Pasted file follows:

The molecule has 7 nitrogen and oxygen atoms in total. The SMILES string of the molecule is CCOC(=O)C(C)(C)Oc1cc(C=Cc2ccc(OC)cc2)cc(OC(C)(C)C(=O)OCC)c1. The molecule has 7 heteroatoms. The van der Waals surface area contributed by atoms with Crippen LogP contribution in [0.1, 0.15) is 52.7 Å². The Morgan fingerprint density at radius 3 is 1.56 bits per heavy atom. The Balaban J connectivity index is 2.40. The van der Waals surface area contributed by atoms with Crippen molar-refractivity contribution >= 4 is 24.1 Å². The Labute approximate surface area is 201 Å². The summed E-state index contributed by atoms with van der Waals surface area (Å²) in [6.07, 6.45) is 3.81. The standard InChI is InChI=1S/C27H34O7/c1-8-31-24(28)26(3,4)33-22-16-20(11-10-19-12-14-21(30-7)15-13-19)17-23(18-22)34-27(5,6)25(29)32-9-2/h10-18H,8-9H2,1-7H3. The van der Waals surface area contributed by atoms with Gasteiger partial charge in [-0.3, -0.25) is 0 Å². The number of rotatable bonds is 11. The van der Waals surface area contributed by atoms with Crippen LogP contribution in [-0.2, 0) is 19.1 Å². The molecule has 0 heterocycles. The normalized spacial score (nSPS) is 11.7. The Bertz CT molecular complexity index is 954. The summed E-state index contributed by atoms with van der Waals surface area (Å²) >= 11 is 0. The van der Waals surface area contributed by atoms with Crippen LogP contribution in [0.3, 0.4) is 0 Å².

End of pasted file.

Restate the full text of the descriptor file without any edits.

The molecule has 7 nitrogen and oxygen atoms in total. The SMILES string of the molecule is CCOC(=O)C(C)(C)Oc1cc(C=Cc2ccc(OC)cc2)cc(OC(C)(C)C(=O)OCC)c1. The molecule has 7 heteroatoms. The van der Waals surface area contributed by atoms with Crippen LogP contribution in [0.1, 0.15) is 52.7 Å². The Morgan fingerprint density at radius 3 is 1.56 bits per heavy atom. The Balaban J connectivity index is 2.40. The van der Waals surface area contributed by atoms with Crippen molar-refractivity contribution >= 4 is 24.1 Å². The Labute approximate surface area is 201 Å². The summed E-state index contributed by atoms with van der Waals surface area (Å²) in [6.07, 6.45) is 3.81. The standard InChI is InChI=1S/C27H34O7/c1-8-31-24(28)26(3,4)33-22-16-20(11-10-19-12-14-21(30-7)15-13-19)17-23(18-22)34-27(5,6)25(29)32-9-2/h10-18H,8-9H2,1-7H3. The van der Waals surface area contributed by atoms with Gasteiger partial charge in [-0.3, -0.25) is 0 Å². The number of rotatable bonds is 11. The van der Waals surface area contributed by atoms with Crippen LogP contribution in [-0.2, 0) is 19.1 Å². The molecule has 0 heterocycles. The normalized spacial score (nSPS) is 11.7. The Bertz CT molecular complexity index is 954. The summed E-state index contributed by atoms with van der Waals surface area (Å²) >= 11 is 0. The van der Waals surface area contributed by atoms with Crippen LogP contribution in [0.3, 0.4) is 0 Å².